ICBC investment helping B.C. police identify uninsured drivers

June 12, 2024

ICBC’s $1 million investment into B.C.’s Automated Licence Plate Recognition (ALPR) program is assisting police in their efforts to pull uninsured drivers off our roads. Police use the technology to check licence plates, scanning up to 3,000 plates an hour, and are crediting it for efficiently identifying drivers for not having valid auto insurance.

“ALPR technology enables police officers across the province to not only check if a vehicle has valid insurance, but it also identifies stolen vehicles and prohibited drivers,” said Chief Superintendent Holly Turton, Officer in Charge of B.C. Highway Patrol and Co-Chair of the BC Association of Chiefs of Police Traffic Safety Standing Committee. “British Columbians can expect more of this kind of enforcement moving forward. Our goal is to ensure our roads are safe for everyone, and ALPR technology is helping us in that effort.”

New data posted to ICBC’s website shows that in 2023, police issued 16,837 tickets for driving without valid auto insurance, which is a significant increase compared to previous years.

Tickets issued by police for driving without insurance in B.C.


Tickets issued













Despite an increase in driving without insurance tickets in 2023, B.C.’s uninsured rate remains low. According to ICBC data, less than 1% of crashes in our province involve an uninsured vehicle.

The number of vehicles on our roads is also steadily increasing. Since 2018, the number of active vehicle insurance policies has increased by 53,800 annually, reaching more than 3.6 million in 2023.

“It’s important that we’re able to utilize more ALPR units as the volume of drivers and vehicles in our communities increases every year,” said Chief Constable Neil Dubord of the Delta Police Department and Co-Chair of the BC Association of Chiefs of Police Traffic Safety Committee. “Driving without valid insurance can be a costly mistake. If an officer scans your plate and finds your vehicle isn’t insured, your vehicle will be towed, and you’ll receive a ticket that comes with a $598 fine.”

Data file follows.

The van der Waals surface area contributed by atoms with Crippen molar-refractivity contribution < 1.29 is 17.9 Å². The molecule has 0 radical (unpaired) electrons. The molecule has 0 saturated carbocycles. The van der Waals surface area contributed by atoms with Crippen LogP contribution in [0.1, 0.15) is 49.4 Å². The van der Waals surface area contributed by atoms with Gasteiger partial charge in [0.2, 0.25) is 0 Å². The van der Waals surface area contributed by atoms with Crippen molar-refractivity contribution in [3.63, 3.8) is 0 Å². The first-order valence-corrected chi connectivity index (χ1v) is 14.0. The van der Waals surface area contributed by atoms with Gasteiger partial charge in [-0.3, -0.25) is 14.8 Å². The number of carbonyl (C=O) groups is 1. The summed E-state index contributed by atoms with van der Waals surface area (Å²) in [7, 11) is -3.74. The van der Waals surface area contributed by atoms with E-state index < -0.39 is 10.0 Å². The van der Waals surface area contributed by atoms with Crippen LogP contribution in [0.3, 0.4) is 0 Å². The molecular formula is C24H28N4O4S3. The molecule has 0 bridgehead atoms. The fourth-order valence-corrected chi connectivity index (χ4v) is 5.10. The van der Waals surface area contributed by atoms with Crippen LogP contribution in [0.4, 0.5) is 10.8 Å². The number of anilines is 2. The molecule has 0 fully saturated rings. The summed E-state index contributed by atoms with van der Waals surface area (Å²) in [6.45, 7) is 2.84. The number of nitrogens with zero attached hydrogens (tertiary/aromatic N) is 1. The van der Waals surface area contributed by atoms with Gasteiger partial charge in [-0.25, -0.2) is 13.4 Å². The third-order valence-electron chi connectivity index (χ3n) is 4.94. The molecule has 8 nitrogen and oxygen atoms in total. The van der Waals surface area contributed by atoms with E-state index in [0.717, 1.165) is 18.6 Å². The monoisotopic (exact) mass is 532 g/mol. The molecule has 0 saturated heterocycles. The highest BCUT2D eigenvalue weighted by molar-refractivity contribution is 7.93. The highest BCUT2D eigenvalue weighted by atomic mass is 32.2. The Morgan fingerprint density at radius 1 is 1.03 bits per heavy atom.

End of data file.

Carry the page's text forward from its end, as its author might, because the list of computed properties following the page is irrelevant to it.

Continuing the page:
ICBC’s ALPR investment, announced in 2022 as part of the launch of online insurance, is aimed at modernizing and enhancing the program, helping police purchase new units, replace old ones and update software.

“We share the concerns of police when it comes to uninsured vehicles on our roads and encourage every vehicle owner in B.C. to take a moment to consider when their insurance policy is due for renewal,” said David Wong, ICBC President and CEO. “With options to renew at your Autoplan brokers office, over the phone or online, it’s never been easier than it is now for our customers to renew their auto insurance and ensure they’re covered.”

By using our estimator tool online, in addition to estimating the impact of potential changes to a policy and coverage, ICBC customers are able to check the current status of their auto insurance policy at anytime.

ICBC customers are also able to renew their auto insurance policy as early as 44 days before the expiry date.

Since the launch of online renewals in May 2022, roughly 279,000 online renewal transactions have taken place, taking an average of only 10 minutes for ICBC customers renewing an existing policy.

More information on preparing for your insurance renewal, including what renewal method may work best for you, is available on

Media contacts:

Greg Harper

Tiffany Parton
Executive Director, BC Association of Chiefs of Police

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